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Since the pandemic, the scenario has only gotten worse as the Great Resignation prompted caregivers to reconsider their pay, working environment, job benefits, consistent hours and path for advancement. More virtual work opportunities in other fields are also available now, giving workers in rural communities new employment options.

“It’s thousands of people, thousands of workers we need to take from somewhere else,” says Mauer. “From McDonald’s, call centers, restaurants. We’re going to have to bring workers from somewhere else into jobs. What will it take? What will we need to pay people to leave a job at Target?”

To Kristin Dahlquist, owner of Home Instead in South Denver and Littleton, the culture around caregiving needs to change to support the families in need. “There is a need to elevate the profession, which demands the attention of every home agency. We need to make sure we are treating them well, offering an attractive job with high starting wages, benefits, 401(k), bonus structures and professional development.”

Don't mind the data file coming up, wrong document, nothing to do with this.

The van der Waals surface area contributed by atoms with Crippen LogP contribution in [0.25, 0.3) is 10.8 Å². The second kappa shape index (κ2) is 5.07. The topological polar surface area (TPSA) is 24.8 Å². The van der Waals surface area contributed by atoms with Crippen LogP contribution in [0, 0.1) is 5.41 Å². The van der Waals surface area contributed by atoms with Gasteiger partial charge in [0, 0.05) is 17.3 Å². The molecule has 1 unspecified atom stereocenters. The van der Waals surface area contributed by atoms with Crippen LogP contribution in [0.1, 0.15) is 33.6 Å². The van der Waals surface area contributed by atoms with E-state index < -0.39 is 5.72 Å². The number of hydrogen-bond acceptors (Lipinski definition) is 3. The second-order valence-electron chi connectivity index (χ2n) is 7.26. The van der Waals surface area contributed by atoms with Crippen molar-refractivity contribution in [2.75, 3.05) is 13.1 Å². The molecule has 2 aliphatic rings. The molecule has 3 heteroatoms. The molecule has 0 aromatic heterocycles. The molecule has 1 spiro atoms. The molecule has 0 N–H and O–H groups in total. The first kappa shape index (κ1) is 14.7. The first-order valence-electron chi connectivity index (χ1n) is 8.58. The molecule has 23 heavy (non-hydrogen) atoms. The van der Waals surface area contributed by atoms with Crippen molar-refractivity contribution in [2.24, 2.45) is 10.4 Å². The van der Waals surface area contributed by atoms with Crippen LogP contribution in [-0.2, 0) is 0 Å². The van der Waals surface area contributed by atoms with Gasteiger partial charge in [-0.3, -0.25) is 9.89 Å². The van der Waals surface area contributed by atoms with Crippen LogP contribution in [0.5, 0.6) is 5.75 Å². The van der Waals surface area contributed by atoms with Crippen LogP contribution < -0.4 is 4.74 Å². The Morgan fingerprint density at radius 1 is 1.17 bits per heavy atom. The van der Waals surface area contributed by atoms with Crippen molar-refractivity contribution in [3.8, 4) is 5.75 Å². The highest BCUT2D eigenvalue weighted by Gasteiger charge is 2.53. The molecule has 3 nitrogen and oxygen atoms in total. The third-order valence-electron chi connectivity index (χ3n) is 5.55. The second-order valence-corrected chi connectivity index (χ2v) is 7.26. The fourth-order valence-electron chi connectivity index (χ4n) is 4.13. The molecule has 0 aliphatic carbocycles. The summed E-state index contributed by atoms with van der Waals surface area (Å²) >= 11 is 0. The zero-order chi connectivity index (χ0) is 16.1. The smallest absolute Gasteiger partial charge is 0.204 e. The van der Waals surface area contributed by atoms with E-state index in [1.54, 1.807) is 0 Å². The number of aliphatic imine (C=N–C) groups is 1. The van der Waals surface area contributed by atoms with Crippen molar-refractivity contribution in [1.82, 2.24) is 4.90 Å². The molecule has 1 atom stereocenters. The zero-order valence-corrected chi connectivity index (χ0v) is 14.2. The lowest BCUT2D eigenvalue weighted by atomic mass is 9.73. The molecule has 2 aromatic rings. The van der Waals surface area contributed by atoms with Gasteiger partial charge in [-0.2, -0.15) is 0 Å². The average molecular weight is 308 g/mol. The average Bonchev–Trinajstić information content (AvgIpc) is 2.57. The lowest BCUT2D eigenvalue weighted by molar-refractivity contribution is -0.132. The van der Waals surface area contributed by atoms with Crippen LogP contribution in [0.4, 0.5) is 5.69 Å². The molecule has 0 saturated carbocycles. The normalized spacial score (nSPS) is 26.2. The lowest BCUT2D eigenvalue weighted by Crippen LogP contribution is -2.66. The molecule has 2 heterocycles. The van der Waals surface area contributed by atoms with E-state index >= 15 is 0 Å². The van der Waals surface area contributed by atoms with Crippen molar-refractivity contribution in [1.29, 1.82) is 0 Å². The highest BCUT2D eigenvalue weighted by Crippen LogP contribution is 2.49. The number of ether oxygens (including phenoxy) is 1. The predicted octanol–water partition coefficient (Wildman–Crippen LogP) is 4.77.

But Kavulich doesn’t think “throwing money at the problem” is the answer. “There’s an agency offering a $30,000 signing bonus here,” in Pennsylvania, he says, “and, despite offering bonuses, they are still struggling with recruitment. It’s a good agency, but they’re suffering like everyone else.” Instead, broader recruiting, training and retention approaches in every state are necessary to build a workforce with pipelines connecting development experts, training providers, educational institutions and community-based organizations. Kavulich hopes that two pilot programs in Lackawanna County — one offering reimbursement for college tuition to health care students working as caregivers and one involving consumer reimbursement for personally hired caregivers — will make a difference. “These might stem our bleed,” he says.

Sawyer-Manter says Maine has a “number of new initiatives” aimed at trying to make the jobs more attractive, including career ladders for advancement, opportunities to specialize in forms of care including Alzheimer’s and dementia, and alternately mixing up the clients so caregivers work with different populations in need of care. “Years ago, I heard that people would go to career centers and say they want to be a direct care worker and would be told that’s a dead-end job. How do we make it a job that is highly valued?”